We learned that once per day Microsoft Defender does a complete software query of every application bundle suite (like .Net Frameworks). The results of these queries are placed into a software inventory list, and Defender checks the software versions against the CVSS databases we mentioned above. The result is a complete list of software that needs to be patched, organized by how many instances of a given vulnerabilty are present in the system, and on which devices:
In a few days we began to “squish bugs” and apply patches like the client had never seen before. Using the power of Intune to apply its own patches to Windows, Chrome, Office, and Adobe, we had the entire fleet running on current versions of the most critical software in a few weeks. Programs that fell outside of the scope of automation were placed into a list for manual patching; that list was very short indeed. And during months where we may be overwhelmed by the number of vulnerabilities that require manual patching, we rely on the SSVC calculator to assist us in prioritizing remediation.
As we explored the powers of the vulnerability manager, we came across the onboarding capabilities. In its engineering, Microsoft saw fit to make this solution cross-platform ready. AWS, Azure, Linux, Windows, and Mac are all available to be onboarded into the portal.
What’s that, you say? “What about non-Azure-joined devices?” The client we were working with had a server that couldn’t be shut down, and couldn’t be enrolled into Azure Active Directory management. The device was behind on patches, but otherwise well-managed by IT with manual application of security controls. Further, the device in question wasn’t even on a domain, it was a stand-alone appliance with its own independent suite of local logins. As to how to peform vulnerability management on this device, we were perplexed to say the least. Lo and behold: Microsoft Defender has the ability to onboard devices via a script! Defender documentation didn’t seem to indicate any issue so off we went in all fervor to test the hypothesis. The setup was simple enough, simply download the provided script to a USB device and follow the prompts. It required the manual application by an administrator, but seeing as this was a one-off situation it didn’t pose an issue. In around 10 minutes the server showed up in the Defender console, and the next day we had a slew of information about the server’s configuration, and more importantly for this post: we now had insight into the server’s vulnerabilities.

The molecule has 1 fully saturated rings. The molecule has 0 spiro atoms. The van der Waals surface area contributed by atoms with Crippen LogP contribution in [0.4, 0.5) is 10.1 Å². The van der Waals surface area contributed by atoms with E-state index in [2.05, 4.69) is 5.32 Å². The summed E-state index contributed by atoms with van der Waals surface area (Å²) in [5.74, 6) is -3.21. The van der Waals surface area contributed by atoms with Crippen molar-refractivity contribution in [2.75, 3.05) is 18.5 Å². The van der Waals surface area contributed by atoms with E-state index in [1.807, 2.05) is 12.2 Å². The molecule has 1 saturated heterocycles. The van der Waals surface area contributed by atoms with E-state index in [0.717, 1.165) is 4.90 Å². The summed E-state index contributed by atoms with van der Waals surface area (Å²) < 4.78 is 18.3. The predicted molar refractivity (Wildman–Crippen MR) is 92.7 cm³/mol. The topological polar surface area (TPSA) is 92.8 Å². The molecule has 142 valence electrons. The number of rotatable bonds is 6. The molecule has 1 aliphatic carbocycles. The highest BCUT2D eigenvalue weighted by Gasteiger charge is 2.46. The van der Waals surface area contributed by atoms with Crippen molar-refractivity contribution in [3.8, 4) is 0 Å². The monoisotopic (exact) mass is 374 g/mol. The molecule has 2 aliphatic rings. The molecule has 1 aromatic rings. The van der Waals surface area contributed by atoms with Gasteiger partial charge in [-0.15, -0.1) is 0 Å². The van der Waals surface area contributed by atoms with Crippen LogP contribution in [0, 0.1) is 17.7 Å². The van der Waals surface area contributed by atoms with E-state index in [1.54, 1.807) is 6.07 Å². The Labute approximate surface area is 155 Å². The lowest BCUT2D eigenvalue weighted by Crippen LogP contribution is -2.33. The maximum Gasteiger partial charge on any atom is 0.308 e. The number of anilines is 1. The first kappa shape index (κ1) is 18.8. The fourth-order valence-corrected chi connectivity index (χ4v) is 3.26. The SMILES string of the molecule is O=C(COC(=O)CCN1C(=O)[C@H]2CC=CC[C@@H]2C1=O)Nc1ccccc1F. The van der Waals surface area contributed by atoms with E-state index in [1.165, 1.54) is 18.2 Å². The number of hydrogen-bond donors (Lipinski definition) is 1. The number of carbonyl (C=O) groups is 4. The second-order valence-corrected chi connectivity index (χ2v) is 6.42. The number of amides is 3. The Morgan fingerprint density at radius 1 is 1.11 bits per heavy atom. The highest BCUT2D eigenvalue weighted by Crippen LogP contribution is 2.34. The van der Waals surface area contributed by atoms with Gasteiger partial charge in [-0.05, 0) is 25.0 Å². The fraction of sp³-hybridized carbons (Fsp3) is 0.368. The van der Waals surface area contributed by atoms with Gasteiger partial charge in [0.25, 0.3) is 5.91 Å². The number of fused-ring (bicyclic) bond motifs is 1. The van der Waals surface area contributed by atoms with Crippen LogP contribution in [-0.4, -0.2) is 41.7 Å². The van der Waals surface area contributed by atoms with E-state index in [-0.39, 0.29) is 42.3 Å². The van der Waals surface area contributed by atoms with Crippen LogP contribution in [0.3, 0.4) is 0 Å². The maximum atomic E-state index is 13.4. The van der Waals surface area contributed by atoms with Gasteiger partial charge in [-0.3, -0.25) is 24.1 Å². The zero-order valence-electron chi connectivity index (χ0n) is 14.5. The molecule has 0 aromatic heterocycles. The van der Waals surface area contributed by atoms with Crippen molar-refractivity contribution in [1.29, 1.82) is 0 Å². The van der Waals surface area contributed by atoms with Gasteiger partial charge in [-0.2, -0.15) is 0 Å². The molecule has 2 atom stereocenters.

What would have taken hours for a single technician to compile and review manually or even to manually configure a solution like Nessus with independent credentials and scanners, all this was done in a matter of minutes with a single script. We do want to highlight that this server was not on Intune, so it wasn’t centrally-managed automatic patching was not available to the client. But the client elected to download the data inventory or to open the console at least monthly and check the current vulnerabilities on that server. It was a very elegant solution to a challenging problem.
It is important to note that in this scenario, the client’s server could connect to the Internet. We acknowledge this may not always be the case. Our suggestion in the case of a server with no normal Internet connection, is to connect it to the Internet at least one day a month, while closely monitoring activity on that server. Microsoft does provide robust documentation on what ports and services their solutions communicate over, so a few entries into a firewall to limit the outbound traffic, and the server can communicate regularly with Defender.
Bringing things to a close
Vulnerability Management doesn’t have to be a large-scale fiasco. We feel it’s an excellent way to help defend against an adversary, so much so that it is included in our Totem Top Ten™. NIST happens to think so too, and four of the NIST 800-171 controls are associated with managing vulnerabilities.
The objective here is to ensure that we’re looking at and patching all our software on a regular basis. For many organizations this can be done monthly. For some it’s easier to do it quarterly. It really depends on the needs of the organization. Join us at our next CMMC Workshop and if you’re working on this control, or any other controls, contact us and we would be happy to assist you in navigating these tumultuous waters. We’ve been there!
Go Fight Win!